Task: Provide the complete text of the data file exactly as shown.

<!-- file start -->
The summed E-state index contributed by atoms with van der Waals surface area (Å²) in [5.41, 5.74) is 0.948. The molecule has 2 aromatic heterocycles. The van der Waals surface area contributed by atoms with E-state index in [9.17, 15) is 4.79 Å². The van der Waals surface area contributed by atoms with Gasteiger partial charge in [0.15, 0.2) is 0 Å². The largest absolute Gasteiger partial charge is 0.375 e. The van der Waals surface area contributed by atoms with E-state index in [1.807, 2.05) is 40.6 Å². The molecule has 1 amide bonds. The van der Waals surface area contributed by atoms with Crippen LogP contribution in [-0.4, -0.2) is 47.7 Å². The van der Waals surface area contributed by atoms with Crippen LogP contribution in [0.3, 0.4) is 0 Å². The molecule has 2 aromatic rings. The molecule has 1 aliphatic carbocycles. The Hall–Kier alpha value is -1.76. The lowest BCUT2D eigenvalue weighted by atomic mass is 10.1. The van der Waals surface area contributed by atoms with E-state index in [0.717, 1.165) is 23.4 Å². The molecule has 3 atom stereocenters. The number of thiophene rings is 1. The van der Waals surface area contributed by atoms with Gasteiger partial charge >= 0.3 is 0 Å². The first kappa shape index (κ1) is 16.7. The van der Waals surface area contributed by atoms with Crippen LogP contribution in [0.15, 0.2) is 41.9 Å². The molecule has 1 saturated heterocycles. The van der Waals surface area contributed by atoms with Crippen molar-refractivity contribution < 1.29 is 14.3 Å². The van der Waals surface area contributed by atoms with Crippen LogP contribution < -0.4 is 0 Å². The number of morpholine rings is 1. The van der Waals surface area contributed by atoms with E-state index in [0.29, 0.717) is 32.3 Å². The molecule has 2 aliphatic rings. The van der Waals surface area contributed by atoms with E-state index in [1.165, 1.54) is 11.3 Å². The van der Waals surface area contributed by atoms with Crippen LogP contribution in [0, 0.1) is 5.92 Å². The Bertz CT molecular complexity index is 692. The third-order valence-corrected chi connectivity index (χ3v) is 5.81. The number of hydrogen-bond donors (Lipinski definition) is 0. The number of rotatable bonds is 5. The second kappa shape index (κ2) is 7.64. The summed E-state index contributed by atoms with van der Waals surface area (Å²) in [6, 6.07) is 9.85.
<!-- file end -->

The summed E-state index contributed by atoms with van der Waals surface area (Å²) in [5.41, 5.74) is 0.948. The molecule has 2 aromatic heterocycles. The van der Waals surface area contributed by atoms with E-state index in [9.17, 15) is 4.79 Å². The van der Waals surface area contributed by atoms with Gasteiger partial charge in [0.15, 0.2) is 0 Å². The largest absolute Gasteiger partial charge is 0.375 e. The van der Waals surface area contributed by atoms with E-state index in [1.807, 2.05) is 40.6 Å². The molecule has 1 amide bonds. The van der Waals surface area contributed by atoms with Crippen LogP contribution in [-0.4, -0.2) is 47.7 Å². The van der Waals surface area contributed by atoms with Crippen LogP contribution in [0.3, 0.4) is 0 Å². The molecule has 2 aromatic rings. The molecule has 1 aliphatic carbocycles. The Hall–Kier alpha value is -1.76. The lowest BCUT2D eigenvalue weighted by atomic mass is 10.1. The van der Waals surface area contributed by atoms with E-state index in [0.717, 1.165) is 23.4 Å². The molecule has 3 atom stereocenters. The number of thiophene rings is 1. The van der Waals surface area contributed by atoms with Gasteiger partial charge >= 0.3 is 0 Å². The first kappa shape index (κ1) is 16.7. The van der Waals surface area contributed by atoms with Crippen LogP contribution in [0.15, 0.2) is 41.9 Å². The molecule has 1 saturated heterocycles. The van der Waals surface area contributed by atoms with Crippen molar-refractivity contribution < 1.29 is 14.3 Å². The van der Waals surface area contributed by atoms with Crippen LogP contribution < -0.4 is 0 Å². The number of morpholine rings is 1. The van der Waals surface area contributed by atoms with E-state index in [0.29, 0.717) is 32.3 Å². The molecule has 2 aliphatic rings. The van der Waals surface area contributed by atoms with E-state index in [1.165, 1.54) is 11.3 Å². The van der Waals surface area contributed by atoms with Crippen LogP contribution in [0, 0.1) is 5.92 Å². The Bertz CT molecular complexity index is 692. The third-order valence-corrected chi connectivity index (χ3v) is 5.81. The number of hydrogen-bond donors (Lipinski definition) is 0. The number of rotatable bonds is 5. The second kappa shape index (κ2) is 7.64. The summed E-state index contributed by atoms with van der Waals surface area (Å²) in [6, 6.07) is 9.85.